Wegener Alfred Lothar

(01.11.1880 - 02.11.1930)

German geologist and meteorologist, creator of the theory of continental drift.

Born in Berlin in the family of a famous scientist. Already in childhood, he showed the makings of a researcher - along with his brother he measured the depth of the lakes and drew maps of the area.

He studied at the gymnasium in Berlin. His favorite subjects were physics and chemistry. In addition, he was actively involved in sports.

In 1899, Wegener graduated from school with the best grade certificate and entered the Friedrich Wilhelm University in Berlin.

In the second semester, he moved to the University of Heidelberg, but did not attend a single lecture, preferring fencing and beer. After that, he returned to Berlin and devoted himself to study. In 1904, Wegener defended his thesis.

After graduation, Alfred Wegener and his brother Kurt worked at the aeronautical observatory in Berlin, where they conducted meteorological research, flying in a balloon. The flights became a great passion of the brothers: in 1906 they managed to set a world record: they spent 52 hours in the air in a balloon, 17 hours longer than the previous record holders. When flying, the main qualities of Wegener showed up: passion and iron will.


Wegener's family

From left to right: his aunt Jotten, father Richard Wegener, Alfred himself, his brother Kurt and sister Tony, mother Anna.



In 1906, as a meteorologist, Wegener participated in a Greenland expedition led by polar explorer and writer Ludwig Mühlius-Eriksen, whose goal was to study the northeast region of Greenland. Wegener was struck by the harsh beauty of the icy nature of Greenland and connected his life with this country. The expedition lasted almost two years, during which Wegener conducted his research on the physics and weather of the upper atmosphere.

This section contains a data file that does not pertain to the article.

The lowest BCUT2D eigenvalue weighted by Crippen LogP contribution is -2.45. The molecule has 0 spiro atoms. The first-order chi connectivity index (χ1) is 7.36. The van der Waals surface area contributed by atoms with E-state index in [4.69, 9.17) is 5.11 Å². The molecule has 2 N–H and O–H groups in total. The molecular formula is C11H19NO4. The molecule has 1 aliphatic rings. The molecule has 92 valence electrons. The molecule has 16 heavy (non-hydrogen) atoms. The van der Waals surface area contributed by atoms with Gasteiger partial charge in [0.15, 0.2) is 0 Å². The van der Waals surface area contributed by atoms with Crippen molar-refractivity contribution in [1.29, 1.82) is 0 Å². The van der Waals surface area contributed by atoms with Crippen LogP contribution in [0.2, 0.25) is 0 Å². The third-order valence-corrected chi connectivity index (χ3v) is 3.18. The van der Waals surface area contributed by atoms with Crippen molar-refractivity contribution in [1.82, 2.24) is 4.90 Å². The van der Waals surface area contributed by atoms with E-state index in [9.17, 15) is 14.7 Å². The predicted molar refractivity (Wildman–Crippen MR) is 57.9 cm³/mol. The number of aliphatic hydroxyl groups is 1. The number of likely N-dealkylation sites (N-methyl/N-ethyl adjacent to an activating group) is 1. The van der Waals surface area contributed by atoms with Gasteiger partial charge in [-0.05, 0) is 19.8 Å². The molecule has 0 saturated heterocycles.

In March 1907, the expedition members in two groups went on a trip to the north of Greenland. Order Y.P.Koch, who was a member of Wegener, in accordance with the plan outlined by Mühlius-Eriksen, returned to the base in May. The fate of the second group was tragic: Mühlius-Eriksen, Heck-Hagen and Bronlund did not return to base.

After the expedition was over, Wegener taught for a short time at the University of Marburg, but soon accepted the offer of Y.P. Koch to participate in the second trip to Greenland.

In July 1912, Wegener, Koch and two of their assistants landed with 16 Icelandic ponies in Greenland, in September reached the camp site, where they spent the winter in the eternal ice of Greenland at temperatures below −45 degrees. After that, they crossed Greenland for the first time at its widest point. The hike took place in extremely difficult conditions: because of hunger, travelers had to kill the last horses and dogs, and their limbs blackened by frost.

In November 1913, Wegener married Elsa Köppen, the daughter of the famous scientist Vladimir Köppen.

Since the beginning of World War I, Wegener was called to the front. The first wound was in the arm, after recovery, he again went to the front, in 1915 he received the second wound, this time in the neck. Returning home, he worked on his famous book, The Origin of Continents and Oceans.

After the war, Wegener headed the theoretical meteorology department of the Marine Observatory in Hamburg. In 1924, he moved to the University of Graz, where there were many admirers of his theory. But the desk work did not suit the scientist, he was still drawn to the eternal ice of Greenland.